FERGUSON, Missouri — Crowds scatter and duck for cover around him. But a man in a white T-shirt sprints forward, waving a gun in his hand.
Investigators say that image, captured in a surveillance video released by the St. Louis County Police on Tuesday, August 11th shows the chaotic scene that erupted in Ferguson, Missouri, as a shooting broke out early Monday during protests marking the anniversary of Michael Brown’s death. The man holding a handgun, they say, is 18-year-old Tyrone Harris.
Police have said they later shot the teen after he unleashed a “remarkable amount of gunfire” at officers, a characterization his family disputes.
“From what I heard, he was there with some friends and they had a confrontation. They start shooting at the friends, and he just happened to be at the wrong place at the wrong time,” Harris’ father, Tyrone Harris Sr., told CNN affiliate KMOV.
His aunt, Karen Harris, said the teen attended the protests because he was friends with Brown. Recounting what other family members who were with him described, she said her nephew wasn’t carrying a gun and never fired at police. He was “running for his life” just like everyone else, she said, when gunshots rang out.
But police say Harris was firing gunshots himself, an account another person who said he was at the scene of the shooting corroborated.
“Tyrone was right next to me. He was shooting back at them and all that. … And police shot back at him,” 18-year-old Seth Norfleet told CNN.
Authorities have said Harris is hospitalized in critical condition. Prosecutors have charged him with four counts of first-degree assault on law enforcement, five counts of armed criminal action and one count of discharging a firearm at a motor vehicle.
City on edge
The shooting early Monday left the St. Louis suburb on edge as protesters planned more events.
Several peaceful demonstrations unfolded in the area Monday, but violence surged once again at a protest in Ferguson on Monday night as some protesters threw rocks and bottles at police.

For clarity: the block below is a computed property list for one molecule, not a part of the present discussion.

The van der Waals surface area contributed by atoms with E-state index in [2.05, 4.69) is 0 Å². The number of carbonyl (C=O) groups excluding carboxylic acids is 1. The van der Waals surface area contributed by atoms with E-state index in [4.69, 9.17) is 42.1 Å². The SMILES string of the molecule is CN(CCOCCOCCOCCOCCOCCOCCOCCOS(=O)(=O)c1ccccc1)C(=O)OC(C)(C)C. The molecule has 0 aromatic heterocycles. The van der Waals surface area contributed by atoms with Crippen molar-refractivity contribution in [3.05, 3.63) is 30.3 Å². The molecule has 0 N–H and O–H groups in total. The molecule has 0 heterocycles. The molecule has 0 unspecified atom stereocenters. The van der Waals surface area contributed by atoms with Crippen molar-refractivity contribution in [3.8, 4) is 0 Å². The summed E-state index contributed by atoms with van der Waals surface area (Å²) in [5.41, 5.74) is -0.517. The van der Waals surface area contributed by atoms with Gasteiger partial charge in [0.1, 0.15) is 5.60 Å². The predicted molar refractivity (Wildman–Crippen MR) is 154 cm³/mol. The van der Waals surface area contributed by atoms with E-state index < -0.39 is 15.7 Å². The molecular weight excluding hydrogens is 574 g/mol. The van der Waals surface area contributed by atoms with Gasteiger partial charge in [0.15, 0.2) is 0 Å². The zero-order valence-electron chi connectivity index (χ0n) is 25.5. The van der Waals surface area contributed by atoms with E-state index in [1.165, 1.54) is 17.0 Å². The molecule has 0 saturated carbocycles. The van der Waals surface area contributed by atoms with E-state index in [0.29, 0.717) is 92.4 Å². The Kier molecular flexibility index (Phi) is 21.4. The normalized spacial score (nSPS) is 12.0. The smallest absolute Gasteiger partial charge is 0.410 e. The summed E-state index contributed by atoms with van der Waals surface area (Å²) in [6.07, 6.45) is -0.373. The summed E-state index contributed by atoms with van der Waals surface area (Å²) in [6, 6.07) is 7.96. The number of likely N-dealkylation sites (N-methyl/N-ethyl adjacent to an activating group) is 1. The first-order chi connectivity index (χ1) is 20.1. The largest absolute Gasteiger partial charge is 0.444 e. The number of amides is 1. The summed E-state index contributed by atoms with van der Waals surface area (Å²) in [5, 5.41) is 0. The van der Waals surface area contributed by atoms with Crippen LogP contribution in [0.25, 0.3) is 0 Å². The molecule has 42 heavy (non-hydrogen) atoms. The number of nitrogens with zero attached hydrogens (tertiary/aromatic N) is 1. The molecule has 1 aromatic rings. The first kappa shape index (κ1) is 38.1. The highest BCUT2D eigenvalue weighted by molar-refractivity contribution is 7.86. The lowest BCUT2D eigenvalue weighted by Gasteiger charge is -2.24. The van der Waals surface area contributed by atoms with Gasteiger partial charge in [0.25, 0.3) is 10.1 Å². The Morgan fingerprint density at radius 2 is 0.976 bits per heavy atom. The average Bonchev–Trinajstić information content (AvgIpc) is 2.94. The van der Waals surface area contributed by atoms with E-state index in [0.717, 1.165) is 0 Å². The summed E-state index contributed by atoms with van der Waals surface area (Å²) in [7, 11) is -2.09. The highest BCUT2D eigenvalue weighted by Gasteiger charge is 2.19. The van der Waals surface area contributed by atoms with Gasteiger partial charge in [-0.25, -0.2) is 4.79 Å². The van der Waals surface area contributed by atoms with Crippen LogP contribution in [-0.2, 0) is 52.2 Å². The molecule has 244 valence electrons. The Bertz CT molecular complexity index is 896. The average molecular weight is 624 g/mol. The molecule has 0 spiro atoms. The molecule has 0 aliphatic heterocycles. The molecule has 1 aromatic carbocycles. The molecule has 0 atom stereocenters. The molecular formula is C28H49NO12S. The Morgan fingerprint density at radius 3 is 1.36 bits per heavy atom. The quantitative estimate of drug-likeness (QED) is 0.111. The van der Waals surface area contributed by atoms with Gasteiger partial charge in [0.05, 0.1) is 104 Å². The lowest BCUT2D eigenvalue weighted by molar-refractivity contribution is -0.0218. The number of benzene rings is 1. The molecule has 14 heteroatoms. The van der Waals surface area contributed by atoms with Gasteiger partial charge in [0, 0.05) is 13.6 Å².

The St. Louis County police said frozen water bottles were thrown at officers, prompting them to order the crowd to disperse or face arrest.
“Safety, our top priority, is now compromised. This is no longer a peaceful protest. Participants are now unlawfully assembled,” the department tweeted. About 23 arrests were made late Monday and early Tuesday, police said.
Police Chief Jon Belmar tried to calm tensions by speaking with some demonstrators, who then moved from the street to the sidewalks.
However, others seethed as word spread that police had arrested a 12-year-old girl. Police contended she was 18, citing her ID.
More controversy arose as well over a pair of arrests made last year in the wake of protests over Michael Brown’s shooting death: those of The Washington Post’s Wesley Lowery and The Huffington’s Post Ryan Reilly, who were briefly detained after being told they were trespassing as they worked in a McDonald’s along the protest route.
St. Louis County on Monday, 363 days after their arrests and two days shy of the statute of limitations, charged the reporters with trespassing and interfering with a police officer.
Both news outlets cast the arrests as gross First Amendment violations at the time, and they maintained that theme in Tuesday’s responses. Marty Baron, executive editor of The Washington Post, called the charges “outrageous,” while HuffPo’s Washington bureau chief Ryan Grim said it was police who committed crimes by assaulting reporters during “violent arrests.” The National Association of Black Journalists called the charges “a direct assault on the free exercise of the First Amendment.”
Video posted on social media showed Reilly having another run-in with police early Tuesday. In it, Reilly and an officer are seen tussling — Reilly tweeted that the officer “tried to grab me and snatched my press badge” — before Reilly pulls away, putting his hands behind his back and saying, “I’m media. I’m media. I’m media.”
Reilly was covering demonstrators who took to the streets in spite of a heavy police presence, scurried away, regrouped and returned.
Among the crowd were a handful of heavily armed members of an organization called the Oath Keepers. A man out on patrol described the group as constitutionalists who were hired to protect reporters for InfoWars.com, a website run by radio host Alex Jones, who has questioned everything from the moon landing to 9/11.
State of emergency
Earlier, a top St. Louis County official declared a state of emergency, saying violence had marred demonstrations marking the one-year anniversary of Brown’s death.
“The recent acts of violence will not be tolerated in a community that has worked so tirelessly over the last year to rebuild and become stronger,” St. Louis County Executive Steve Stenger said in a statement.
The executive order put Belmar in charge of police operations in Ferguson and the surrounding areas.
Ferguson Mayor James Knowles and the City Council issued a statement saying they were disappointed in the behavior on display, calling it “counterproductive” and vowing it wouldn’t be tolerated. They also applauded law enforcement officers, who they said “exemplified respect, community engagement and professionalism under extremely difficult circumstances.”